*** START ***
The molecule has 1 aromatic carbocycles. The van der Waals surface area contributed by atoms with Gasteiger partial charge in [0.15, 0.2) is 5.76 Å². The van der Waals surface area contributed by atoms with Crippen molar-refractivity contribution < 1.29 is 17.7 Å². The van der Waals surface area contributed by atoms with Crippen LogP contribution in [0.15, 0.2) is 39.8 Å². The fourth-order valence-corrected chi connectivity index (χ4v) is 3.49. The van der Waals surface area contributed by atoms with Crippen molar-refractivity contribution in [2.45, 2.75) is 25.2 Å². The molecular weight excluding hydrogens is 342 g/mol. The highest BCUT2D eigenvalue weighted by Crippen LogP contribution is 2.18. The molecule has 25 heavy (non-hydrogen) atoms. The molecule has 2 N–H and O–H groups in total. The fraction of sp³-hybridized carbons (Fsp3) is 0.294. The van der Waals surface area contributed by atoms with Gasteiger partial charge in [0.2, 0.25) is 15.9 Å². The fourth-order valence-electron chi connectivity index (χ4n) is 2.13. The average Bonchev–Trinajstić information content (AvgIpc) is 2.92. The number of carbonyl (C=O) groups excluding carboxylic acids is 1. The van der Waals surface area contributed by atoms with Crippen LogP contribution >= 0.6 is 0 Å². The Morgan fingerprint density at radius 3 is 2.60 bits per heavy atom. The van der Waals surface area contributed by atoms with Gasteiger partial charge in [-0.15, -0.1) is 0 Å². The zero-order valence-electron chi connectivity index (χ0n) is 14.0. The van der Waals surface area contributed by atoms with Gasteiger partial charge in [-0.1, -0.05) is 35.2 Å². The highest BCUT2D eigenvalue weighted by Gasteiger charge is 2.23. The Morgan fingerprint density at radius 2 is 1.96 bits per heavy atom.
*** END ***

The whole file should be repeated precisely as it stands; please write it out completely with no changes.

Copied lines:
The molecule has 1 aromatic carbocycles. The van der Waals surface area contributed by atoms with Gasteiger partial charge in [0.15, 0.2) is 5.76 Å². The van der Waals surface area contributed by atoms with Crippen molar-refractivity contribution < 1.29 is 17.7 Å². The van der Waals surface area contributed by atoms with Crippen LogP contribution in [0.15, 0.2) is 39.8 Å². The fourth-order valence-corrected chi connectivity index (χ4v) is 3.49. The van der Waals surface area contributed by atoms with Crippen molar-refractivity contribution in [2.45, 2.75) is 25.2 Å². The molecular weight excluding hydrogens is 342 g/mol. The highest BCUT2D eigenvalue weighted by Crippen LogP contribution is 2.18. The molecule has 25 heavy (non-hydrogen) atoms. The molecule has 2 N–H and O–H groups in total. The fraction of sp³-hybridized carbons (Fsp3) is 0.294. The van der Waals surface area contributed by atoms with Gasteiger partial charge in [0.2, 0.25) is 15.9 Å². The fourth-order valence-electron chi connectivity index (χ4n) is 2.13. The average Bonchev–Trinajstić information content (AvgIpc) is 2.92. The number of carbonyl (C=O) groups excluding carboxylic acids is 1. The van der Waals surface area contributed by atoms with Crippen LogP contribution >= 0.6 is 0 Å². The Morgan fingerprint density at radius 3 is 2.60 bits per heavy atom. The van der Waals surface area contributed by atoms with Gasteiger partial charge in [-0.15, -0.1) is 0 Å². The zero-order valence-electron chi connectivity index (χ0n) is 14.0. The van der Waals surface area contributed by atoms with Gasteiger partial charge in [-0.1, -0.05) is 35.2 Å². The highest BCUT2D eigenvalue weighted by Gasteiger charge is 2.23. The Morgan fingerprint density at radius 2 is 1.96 bits per heavy atom.